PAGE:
CHICAGO, Feb. 20, 2018 — The American Bar Association has filed an amicus brief with the U.S. Department of Justice, outlining reasons why the attorney general should not withdraw the ability of immigration judges to use administrative closure to suspend deportation proceedings.
Attorney General Jeff Sessions, who administers the nation’s system of immigration adjudication, requested comment on whether immigration judges and the Board of Immigration Appeals have authority to order administrative closure in a case, a long-standing practice that essentially pauses a deportation proceeding. This could occur for various reasons, including the likelihood that an individual might prevail in an action separate from a removal proceeding that entitles them to relief from removal.
The ABA brief, filed late Friday, notes the nation’s more than 300 immigration judges are now overwhelmed in their caseload and that the use of administrative closure “is a practical necessity” to ensure that the immigration court backlog does not grow further. As of December 2017, there were 667,000 matters pending before immigration judges and the waiting time for a proceeding is typically two years or more, the brief explained, citing an outside study.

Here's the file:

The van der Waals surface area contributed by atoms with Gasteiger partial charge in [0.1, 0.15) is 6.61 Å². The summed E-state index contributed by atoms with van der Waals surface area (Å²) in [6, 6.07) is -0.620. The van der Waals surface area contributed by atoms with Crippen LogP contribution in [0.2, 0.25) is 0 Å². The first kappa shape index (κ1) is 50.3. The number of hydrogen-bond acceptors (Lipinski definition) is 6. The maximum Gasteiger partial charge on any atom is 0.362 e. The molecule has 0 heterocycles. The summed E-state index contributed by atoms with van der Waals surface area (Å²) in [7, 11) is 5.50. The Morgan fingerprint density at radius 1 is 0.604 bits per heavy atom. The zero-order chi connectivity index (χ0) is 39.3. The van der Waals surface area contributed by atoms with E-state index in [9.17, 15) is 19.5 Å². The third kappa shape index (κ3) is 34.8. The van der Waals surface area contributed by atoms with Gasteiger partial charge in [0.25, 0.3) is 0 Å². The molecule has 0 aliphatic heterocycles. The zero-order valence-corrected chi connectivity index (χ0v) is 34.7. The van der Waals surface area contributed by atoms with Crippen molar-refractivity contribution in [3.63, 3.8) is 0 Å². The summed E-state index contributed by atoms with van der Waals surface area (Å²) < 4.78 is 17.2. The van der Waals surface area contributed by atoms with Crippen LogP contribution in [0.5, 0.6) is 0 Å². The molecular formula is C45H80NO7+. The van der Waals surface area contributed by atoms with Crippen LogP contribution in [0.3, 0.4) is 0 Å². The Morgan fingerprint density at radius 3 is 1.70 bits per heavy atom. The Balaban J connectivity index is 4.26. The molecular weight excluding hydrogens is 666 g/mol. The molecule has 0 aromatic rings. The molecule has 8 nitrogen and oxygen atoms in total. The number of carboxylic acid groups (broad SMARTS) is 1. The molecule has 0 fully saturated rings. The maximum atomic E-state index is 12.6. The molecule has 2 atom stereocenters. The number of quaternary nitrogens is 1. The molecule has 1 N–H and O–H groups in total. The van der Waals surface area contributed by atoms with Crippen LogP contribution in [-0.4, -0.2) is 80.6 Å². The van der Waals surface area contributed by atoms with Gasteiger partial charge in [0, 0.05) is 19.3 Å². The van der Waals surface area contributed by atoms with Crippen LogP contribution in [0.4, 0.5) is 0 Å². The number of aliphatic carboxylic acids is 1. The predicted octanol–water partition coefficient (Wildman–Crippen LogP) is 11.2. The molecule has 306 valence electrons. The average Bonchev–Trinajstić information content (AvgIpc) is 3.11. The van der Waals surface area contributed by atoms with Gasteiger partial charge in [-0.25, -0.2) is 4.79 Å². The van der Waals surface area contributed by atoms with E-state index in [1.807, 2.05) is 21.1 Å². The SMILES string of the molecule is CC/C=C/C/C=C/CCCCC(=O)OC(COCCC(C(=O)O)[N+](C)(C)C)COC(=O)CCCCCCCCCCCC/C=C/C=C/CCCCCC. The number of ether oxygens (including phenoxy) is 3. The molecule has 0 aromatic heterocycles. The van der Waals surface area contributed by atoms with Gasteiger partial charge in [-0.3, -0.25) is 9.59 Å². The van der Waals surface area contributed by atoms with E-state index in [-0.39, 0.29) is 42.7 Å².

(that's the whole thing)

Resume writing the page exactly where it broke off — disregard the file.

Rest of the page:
The ABA brief adds that the U.S. Supreme Court has described the “power to defer adjudication of a case as inherent in the authority to decide cases” and this is a necessary tool for an immigration judge.
“Withdrawing the authority from (immigration judges) and the Board to administratively close proceedings would make it considerably more difficult for those individuals to obtain relief,” the ABA brief said. “In the absence of administrative closure, (judges) confronted with such cases will either issue continuance after continuance to allow noncitizens to pursue relief in another forum or will issue final orders of removal, pretermitting those proceedings. Neither course is appropriate or desirable in an efficient and balanced adjudicative system. … A decision to withdraw administrative closure authority, in other words, is not an abstract or procedural one; it would have profound and long-lasting consequences on the operation of the immigration adjudication system and the lives of those who must proceed through it.”
The ABA amicus brief filed with the Justice Department is available here.
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